How to Choose Marketing Goals and KPIs

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Curiosity Killed the Cat, Creativity Killed the Campaign

Marketing’s element of creativity makes choosing measurable goals and KPIs tricky.

Nobody would assign a quantifiable measure to the effectiveness of Banksy or Monet. So why should we do the same to killer sales copy and abstract advertising campaigns?

Because their goal is to make money, of course.

And, as a marketing manager, it isn’t your job to love all of your campaigns equally as though they are faithful children but rather, to assess which ones are most effective for the company.

The secret to choosing the correct marketing goals and KPIs hangs in the balance between having a business mindset and being aware of marketing’s strange successes.

Some campaigns classed as a total failure on paper can often become the most memorable for a brand and give them the most exposure.

You also can’t train marketers to become regular producers of viral content.

There’s no classical conditioning for marketing success. The creation of compelling, unforgettable content is a little more complex and less routine than the secretion of saliva in Pavlov’s dogs.

However, you’re still going to have to file those marketing reports each month and be able to prove which methods are shaping up to be a success, and which aren’t.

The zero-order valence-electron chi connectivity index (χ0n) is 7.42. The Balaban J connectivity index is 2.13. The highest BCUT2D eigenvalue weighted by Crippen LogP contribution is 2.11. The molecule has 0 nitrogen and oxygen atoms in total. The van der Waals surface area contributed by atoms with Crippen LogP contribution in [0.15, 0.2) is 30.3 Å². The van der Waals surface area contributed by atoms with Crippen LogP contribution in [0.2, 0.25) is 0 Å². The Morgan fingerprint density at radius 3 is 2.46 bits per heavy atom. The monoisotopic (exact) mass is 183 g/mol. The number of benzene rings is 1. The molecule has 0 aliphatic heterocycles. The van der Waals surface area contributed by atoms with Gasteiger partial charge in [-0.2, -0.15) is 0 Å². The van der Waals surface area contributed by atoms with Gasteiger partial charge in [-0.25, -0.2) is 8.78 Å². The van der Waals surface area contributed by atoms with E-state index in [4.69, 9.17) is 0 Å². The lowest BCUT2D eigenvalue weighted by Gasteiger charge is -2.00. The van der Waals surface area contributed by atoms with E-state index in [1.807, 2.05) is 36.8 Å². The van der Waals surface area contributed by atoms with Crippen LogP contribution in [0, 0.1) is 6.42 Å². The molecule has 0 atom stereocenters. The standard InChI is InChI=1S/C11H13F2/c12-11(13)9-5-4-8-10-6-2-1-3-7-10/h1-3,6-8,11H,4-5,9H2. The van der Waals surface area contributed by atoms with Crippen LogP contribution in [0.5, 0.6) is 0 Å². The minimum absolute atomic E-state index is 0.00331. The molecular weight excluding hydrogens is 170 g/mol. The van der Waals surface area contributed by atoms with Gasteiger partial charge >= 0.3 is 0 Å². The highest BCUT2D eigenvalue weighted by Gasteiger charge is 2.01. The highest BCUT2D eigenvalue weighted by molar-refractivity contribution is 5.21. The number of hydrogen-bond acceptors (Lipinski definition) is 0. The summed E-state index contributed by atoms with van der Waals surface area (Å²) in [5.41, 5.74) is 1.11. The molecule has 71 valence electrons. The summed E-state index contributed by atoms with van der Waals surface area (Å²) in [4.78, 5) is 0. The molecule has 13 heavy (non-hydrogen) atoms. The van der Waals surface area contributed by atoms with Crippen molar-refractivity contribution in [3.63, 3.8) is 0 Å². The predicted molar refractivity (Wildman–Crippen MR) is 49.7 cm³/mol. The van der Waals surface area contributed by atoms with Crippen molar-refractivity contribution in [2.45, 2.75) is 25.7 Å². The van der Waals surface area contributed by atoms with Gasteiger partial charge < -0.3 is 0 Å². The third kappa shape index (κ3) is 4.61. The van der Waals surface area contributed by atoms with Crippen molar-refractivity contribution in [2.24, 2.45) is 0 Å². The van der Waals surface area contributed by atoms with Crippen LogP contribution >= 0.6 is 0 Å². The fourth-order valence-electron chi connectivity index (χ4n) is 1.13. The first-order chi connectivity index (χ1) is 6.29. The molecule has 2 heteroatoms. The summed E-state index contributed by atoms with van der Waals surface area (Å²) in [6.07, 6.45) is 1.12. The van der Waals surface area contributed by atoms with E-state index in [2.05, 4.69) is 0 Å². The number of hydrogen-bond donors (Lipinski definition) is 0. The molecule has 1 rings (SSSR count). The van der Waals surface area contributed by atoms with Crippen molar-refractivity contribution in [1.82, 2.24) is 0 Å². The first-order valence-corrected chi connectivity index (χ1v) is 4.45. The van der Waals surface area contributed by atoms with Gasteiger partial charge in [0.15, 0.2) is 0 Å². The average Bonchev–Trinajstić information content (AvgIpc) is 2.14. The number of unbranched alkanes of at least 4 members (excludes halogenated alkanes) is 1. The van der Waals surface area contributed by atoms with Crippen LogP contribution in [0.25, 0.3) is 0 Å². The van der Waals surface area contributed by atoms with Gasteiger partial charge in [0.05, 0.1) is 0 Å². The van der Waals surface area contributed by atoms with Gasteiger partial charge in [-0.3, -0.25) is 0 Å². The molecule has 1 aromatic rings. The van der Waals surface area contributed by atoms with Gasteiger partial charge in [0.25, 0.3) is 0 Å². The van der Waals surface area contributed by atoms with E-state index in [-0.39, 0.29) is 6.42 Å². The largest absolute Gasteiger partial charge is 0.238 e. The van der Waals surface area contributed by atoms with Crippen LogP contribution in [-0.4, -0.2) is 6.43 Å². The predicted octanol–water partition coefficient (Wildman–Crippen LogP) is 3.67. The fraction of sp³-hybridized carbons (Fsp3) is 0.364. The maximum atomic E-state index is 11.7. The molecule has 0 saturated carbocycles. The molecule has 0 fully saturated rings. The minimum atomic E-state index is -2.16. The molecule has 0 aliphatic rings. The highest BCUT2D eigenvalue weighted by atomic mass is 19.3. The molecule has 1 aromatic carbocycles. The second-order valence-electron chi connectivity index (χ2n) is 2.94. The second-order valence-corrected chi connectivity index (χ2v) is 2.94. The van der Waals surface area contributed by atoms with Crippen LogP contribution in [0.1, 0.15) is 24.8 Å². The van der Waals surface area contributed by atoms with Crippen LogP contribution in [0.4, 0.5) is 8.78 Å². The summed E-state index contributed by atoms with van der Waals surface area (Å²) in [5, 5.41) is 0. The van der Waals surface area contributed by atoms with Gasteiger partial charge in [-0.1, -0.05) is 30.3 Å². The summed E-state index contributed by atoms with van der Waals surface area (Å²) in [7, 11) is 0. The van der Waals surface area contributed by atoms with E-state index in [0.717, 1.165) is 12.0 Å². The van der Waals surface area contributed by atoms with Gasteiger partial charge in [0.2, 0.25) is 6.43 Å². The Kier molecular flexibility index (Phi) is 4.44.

As such, marketing goals and KPIs are important — even if you’re a hopeless creative at heart.

KPIs Should Be Focused on Facts, Figures and Conversion

To add insult to injury, it’s often unhelpful — at least in terms of business — to simply reward marketers on the merit of their creativity.

KPIs need to be based on hard facts — usually related to conversions.

Conversion is getting your customers to tip over the edge and to take action. It’s the last step in an effective sales funnel. A conversion might be the process of a customer submitting an enquiry, making a purchase, signing up to your mailing list or anything else that indicates your prospects are becoming your pals.

Some number-focused metrics will indicate you’re doing well in a certain area. However, they shouldn’t become the focus of KPIs.

Marketing goals should always be controllable and in this instance, we can take some inspiration from Ivan Pavlov for showing us the value of scientific experiments.

An example of a poor KPI is social follower growth that doesn’t directly lead to conversion.

To some degree, we can’t control our follower count despite our best efforts to produce and publish meaningful content. Social shifts, platform algorithms and visibility issues can all come into play.

As a result, you shouldn’t choose social follower count as a metric of measurement for your social media marketing team — although it does act as a great indicator of social media success.

Rather, you could track the click-through rate to your website or the engagement rate of your posts.

These metrics are within your control and they make the most impact on conversion.

Maybe if Unilad had thought about this concept more often, they wouldn’t have been bought out by their biggest competitor LADbible.

To avoid picking the equivalent of social follower growth across all of your marketing KPIs, you’ll need to work with a goal-first mindset.

Marketers often make the mistake of thinking about the content rather than the content’s purpose when creating goals, thinking in terms of: